When the Government announced with great fanfare the passing of the Right to Education (RTE) Bill, I was among those who hoped against hope that the Government would adopt the neighbourhood school policy and upgrade all State run schools to Central school quality so that every child could walk to a good school. The RTE per se should provide quality education in their own schools to thus allow every child in India to access such education. The model elucidated in the Section 12 of the Right of Children to Free and Compulsory Education Act 2009 states that the Act has made it compulsory for every private unaided school to admit at least 25% of its entry level class from children belonging to weaker and disadvantaged groups. The article cited above shows the many flaws of this proposal and is worth a read. One of the comments I agree with in toto is the following: This minor social engineering has produced some ridiculous protests from the elite. Yet, equally ridiculous is the claim that this will significantly help the poor. Of India’s hundreds of millions of schoolchildren, only a few thousand poor will enter the elite havens. The others will remain at the mercy of third-rate government schools that provide no worthwhile education. We seem to be a State that loves social engineering and reservations of all kinds. For the last six decades and more we have shown that we are masters at perpetrating divisive polices and thus create a new caste system.
I have also realised over the years mutating from a naive and ignorant person, who believed with credulity that every social programme initiated by the Government was done for the right reasons, to a cynical and disenchanted one, that these programmes are not meant for the stated beneficiaries but to fulfil wily political agendas and fill deep pockets. This is done with great finesse and a perfect play. people are led to believe that all such programmes are debated by activists and the people and thus carry a stamp of approval. This is a sham as ultimately all the inconvenient parts are deleted and the Bill presented at the appropriate time like just before elections to show one’s self as the Messiah of the downtrodden. And we gullible idiots refuse to see through their game.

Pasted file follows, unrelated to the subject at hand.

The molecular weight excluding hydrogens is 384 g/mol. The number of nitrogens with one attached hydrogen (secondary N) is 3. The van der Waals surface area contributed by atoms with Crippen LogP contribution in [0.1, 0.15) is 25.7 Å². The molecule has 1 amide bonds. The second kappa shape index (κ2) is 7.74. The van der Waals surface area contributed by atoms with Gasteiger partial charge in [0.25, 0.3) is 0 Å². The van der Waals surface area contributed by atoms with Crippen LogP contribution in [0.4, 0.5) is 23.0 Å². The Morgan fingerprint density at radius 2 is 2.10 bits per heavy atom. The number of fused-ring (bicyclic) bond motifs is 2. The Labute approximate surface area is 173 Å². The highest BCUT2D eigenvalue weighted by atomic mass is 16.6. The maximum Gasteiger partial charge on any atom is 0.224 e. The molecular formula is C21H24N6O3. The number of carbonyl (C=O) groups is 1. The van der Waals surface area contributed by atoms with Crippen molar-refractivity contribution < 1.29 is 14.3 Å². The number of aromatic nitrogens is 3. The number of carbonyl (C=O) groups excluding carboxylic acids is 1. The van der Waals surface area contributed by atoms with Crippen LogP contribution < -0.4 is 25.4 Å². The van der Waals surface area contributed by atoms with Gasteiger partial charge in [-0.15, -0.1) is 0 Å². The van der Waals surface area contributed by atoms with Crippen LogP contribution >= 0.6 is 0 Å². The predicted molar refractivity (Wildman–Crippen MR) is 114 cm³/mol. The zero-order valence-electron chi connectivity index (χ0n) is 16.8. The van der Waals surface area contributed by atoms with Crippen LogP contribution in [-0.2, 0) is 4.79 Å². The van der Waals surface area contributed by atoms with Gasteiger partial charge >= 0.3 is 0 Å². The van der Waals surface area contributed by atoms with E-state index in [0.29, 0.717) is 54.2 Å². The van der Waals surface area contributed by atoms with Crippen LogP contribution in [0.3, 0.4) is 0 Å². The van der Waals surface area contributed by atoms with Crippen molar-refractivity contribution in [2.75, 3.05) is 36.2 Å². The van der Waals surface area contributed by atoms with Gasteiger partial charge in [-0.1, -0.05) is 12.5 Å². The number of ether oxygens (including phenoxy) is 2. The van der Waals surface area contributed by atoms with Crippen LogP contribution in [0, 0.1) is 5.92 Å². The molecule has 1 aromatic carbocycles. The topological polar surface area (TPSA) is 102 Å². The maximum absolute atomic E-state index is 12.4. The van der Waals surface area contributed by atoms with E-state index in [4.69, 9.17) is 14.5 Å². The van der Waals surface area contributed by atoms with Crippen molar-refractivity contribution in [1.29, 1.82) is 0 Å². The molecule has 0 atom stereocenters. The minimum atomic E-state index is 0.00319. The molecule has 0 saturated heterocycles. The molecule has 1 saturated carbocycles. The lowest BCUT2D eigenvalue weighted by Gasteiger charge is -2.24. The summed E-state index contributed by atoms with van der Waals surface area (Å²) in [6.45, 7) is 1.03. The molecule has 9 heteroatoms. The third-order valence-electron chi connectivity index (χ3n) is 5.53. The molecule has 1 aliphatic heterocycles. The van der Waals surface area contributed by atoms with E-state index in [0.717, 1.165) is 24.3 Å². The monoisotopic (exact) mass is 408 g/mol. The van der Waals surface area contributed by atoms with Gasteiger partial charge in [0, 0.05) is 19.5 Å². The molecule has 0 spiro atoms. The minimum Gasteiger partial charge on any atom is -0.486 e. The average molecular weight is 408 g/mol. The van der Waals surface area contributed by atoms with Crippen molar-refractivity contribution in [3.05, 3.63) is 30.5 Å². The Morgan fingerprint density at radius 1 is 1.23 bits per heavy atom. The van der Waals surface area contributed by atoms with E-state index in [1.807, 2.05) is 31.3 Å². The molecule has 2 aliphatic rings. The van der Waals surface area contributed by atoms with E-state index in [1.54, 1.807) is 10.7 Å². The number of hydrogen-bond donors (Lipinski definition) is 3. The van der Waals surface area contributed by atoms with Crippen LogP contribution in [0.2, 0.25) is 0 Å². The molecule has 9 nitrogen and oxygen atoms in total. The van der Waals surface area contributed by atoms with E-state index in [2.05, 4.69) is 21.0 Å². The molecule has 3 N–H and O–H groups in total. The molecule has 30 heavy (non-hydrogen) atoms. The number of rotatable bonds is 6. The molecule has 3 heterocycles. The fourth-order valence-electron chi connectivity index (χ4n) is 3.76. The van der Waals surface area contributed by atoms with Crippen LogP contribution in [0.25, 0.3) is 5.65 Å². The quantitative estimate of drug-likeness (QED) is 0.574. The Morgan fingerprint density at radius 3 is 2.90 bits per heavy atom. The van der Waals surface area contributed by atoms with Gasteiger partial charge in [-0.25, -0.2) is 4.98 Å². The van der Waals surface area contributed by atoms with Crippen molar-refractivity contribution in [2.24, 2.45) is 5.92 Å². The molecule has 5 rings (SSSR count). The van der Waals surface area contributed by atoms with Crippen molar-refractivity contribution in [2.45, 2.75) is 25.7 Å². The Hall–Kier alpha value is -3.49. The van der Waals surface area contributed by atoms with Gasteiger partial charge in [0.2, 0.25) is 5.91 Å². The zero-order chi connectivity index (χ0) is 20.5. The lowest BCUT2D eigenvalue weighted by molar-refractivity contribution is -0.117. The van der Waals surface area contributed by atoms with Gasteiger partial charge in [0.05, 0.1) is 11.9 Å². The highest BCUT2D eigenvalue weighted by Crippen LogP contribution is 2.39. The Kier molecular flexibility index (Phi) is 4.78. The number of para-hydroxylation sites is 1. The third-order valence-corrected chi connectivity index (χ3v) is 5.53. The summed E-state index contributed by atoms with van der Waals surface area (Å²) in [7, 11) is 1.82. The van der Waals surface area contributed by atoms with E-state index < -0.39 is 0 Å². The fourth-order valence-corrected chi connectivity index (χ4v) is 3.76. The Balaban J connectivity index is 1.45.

One of our most respected activist who has been the at the helm of many important proposals resigned yesterday from the National Advisory Council that that sets the social agenda for the government. In her statement she said: It is difficult to understand how a country like India can deny the payment of minimum wages and still makes claims of inclusive growth. The story is the same be it minimum wages, education, health and even food security. I do not understand how startling statistics such as more than 5000 children dying every day of malnutrition does not trouble our law makers and administrators. I guess it is perhaps it is not their children who die. It is only when we find it in ourselves to take ownership of all that is wrong and raise our voices that things may change. Why do I feel that that day is still a long time coming.
I started this post by expressing my reservation on the 25% reserved for poor children in all schools from the swankiest to the humblest. First of all the stark reality is that it is not the poor kids who are availing of this facility but middle class kids with clever parents who are masters at getting fake documents. However let us presume that some truly deserving kid make it, there is no way the child can keep abreast with the remaining 75%. Here is a small example.
I am in the process of helping Utpal finished his holiday homework. His school did give us hard copies of the said homework but in the case of Kiran, the homework had to be downloaded from the Internet. I wonder how a kid living in a slum could manage that. Then the homework itself required lots of searching on the Net and most of the questions could not be understood by the child himself and needed adult help. And last but not the least it cost me over 1500 rupees to get all the stationery and other material required to complete the homework. I would love to ask our Education Minister how he expects illiterate and poor parents to get their child’s homework done.
This is only one aspect of the situation. There many more. Just put yourself in the place of a slum kid in a swanky school. You will have all the answers.
We need to stop fooling ourselves. It is our money that runs all the social programmes in the country. It is time we demanded accounts. But to do that we must first accept that there exists a whole world on the other side of an invisible line, and they too are citizens of this country with same rights as us.